In a discussion on religion a short while back, I got to hear one of the more amusing arguments that has been forwarded frequently, apparently (somehow) in favor of religion: that atheism is simply a rebellion against authority. This argument has so many levels to it that I figured it deserved its own post.
The most glaring error is almost exactly the same as the old saw that atheism involves denying the existence of god. It is almost always phrased this way, and it’s a distinct example of the way that words get used to spin an argument. But like the authority issue, the problem with it is very simple: to atheists, there is nothing there to deny, and no authority to rebel against. It’s exactly the same as saying that someone denies the existence of leprechauns, and rebels against the authority of Superman. If someone used either such argument in conversation with you, you’d be puzzled at why they actually phrased things this way, and might even be inclined to ask, “What leprechauns?”
In some cases, the authority that is supposedly being rebelled against is not that of the god directly, but of some spokesperson for the god, or even the number of people who follow the same. It still misses the point: there is nothing there to provide authority. But there seems to be this frequent belief that if they, the believer, has found it convincing, then others must somehow defer to that.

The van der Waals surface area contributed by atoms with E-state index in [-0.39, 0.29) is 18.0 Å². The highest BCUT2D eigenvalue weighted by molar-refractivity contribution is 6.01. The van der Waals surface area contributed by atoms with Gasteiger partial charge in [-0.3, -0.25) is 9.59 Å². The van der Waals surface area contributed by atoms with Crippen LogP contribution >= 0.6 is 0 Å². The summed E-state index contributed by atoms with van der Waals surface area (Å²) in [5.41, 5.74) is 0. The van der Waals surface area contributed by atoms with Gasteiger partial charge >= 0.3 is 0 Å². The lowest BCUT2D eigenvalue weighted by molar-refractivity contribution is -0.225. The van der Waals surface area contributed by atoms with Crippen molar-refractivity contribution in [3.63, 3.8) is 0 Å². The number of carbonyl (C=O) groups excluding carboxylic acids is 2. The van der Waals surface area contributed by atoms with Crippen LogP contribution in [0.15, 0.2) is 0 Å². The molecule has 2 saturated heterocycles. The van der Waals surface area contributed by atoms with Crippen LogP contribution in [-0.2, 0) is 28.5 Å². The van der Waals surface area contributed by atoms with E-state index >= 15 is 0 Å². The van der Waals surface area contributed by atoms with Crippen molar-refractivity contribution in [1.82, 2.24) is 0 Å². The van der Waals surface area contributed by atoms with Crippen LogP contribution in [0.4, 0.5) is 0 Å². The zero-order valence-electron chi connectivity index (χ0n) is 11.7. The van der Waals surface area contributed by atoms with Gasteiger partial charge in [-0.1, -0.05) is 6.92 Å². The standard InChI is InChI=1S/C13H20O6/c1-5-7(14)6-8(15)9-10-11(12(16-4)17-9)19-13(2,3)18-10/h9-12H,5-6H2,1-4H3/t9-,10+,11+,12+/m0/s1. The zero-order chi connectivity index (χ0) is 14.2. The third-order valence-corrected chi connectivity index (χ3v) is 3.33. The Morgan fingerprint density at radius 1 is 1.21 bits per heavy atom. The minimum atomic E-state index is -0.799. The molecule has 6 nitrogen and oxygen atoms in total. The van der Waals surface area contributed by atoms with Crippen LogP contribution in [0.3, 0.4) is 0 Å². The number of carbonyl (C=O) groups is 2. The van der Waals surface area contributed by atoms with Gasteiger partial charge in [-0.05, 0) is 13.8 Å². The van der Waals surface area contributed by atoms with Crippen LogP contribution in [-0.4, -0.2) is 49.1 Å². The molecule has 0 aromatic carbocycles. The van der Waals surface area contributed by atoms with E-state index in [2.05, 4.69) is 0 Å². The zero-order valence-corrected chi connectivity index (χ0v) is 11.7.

There’s a deeper issue with the authority angle, though. One of the debating fallacies that comes up frequently is the “Argument from Authority” (sometimes “Appeal from Authority”,) whereupon some particular point is made valid by its support from an authority figure, such as a scientist or world leader. It’s frequently a factor in UFO discussions, where Dr. J. Allen Hynek, an astronomer, was paraded around for his belief in visiting aliens, therefore you were stupid if you didn’t accept his PhD goodness. Ignored, however, were the thousands of astronomers, holding much more than a teaching position, who disagreed. But the real issue, the one that the fallacy warns against, is accepting anyone as an “authority” that cannot be mistaken. Everyone can be mistaken – I’ll go out on a crazy limb here and say that everyone has been mistaken at one point in their life or another, even after receiving multiple college degrees. Critical thinking urges us to look at the facts and evidence, not pronouncements from grand poobahs of any field, and many (probably most) atheists arrived at their standpoint through critical examination. So, in a way, there is a rebellion against authority, or to be more specific, the total elimination of “authority” as a useful factor. Again, it’s all in the wording.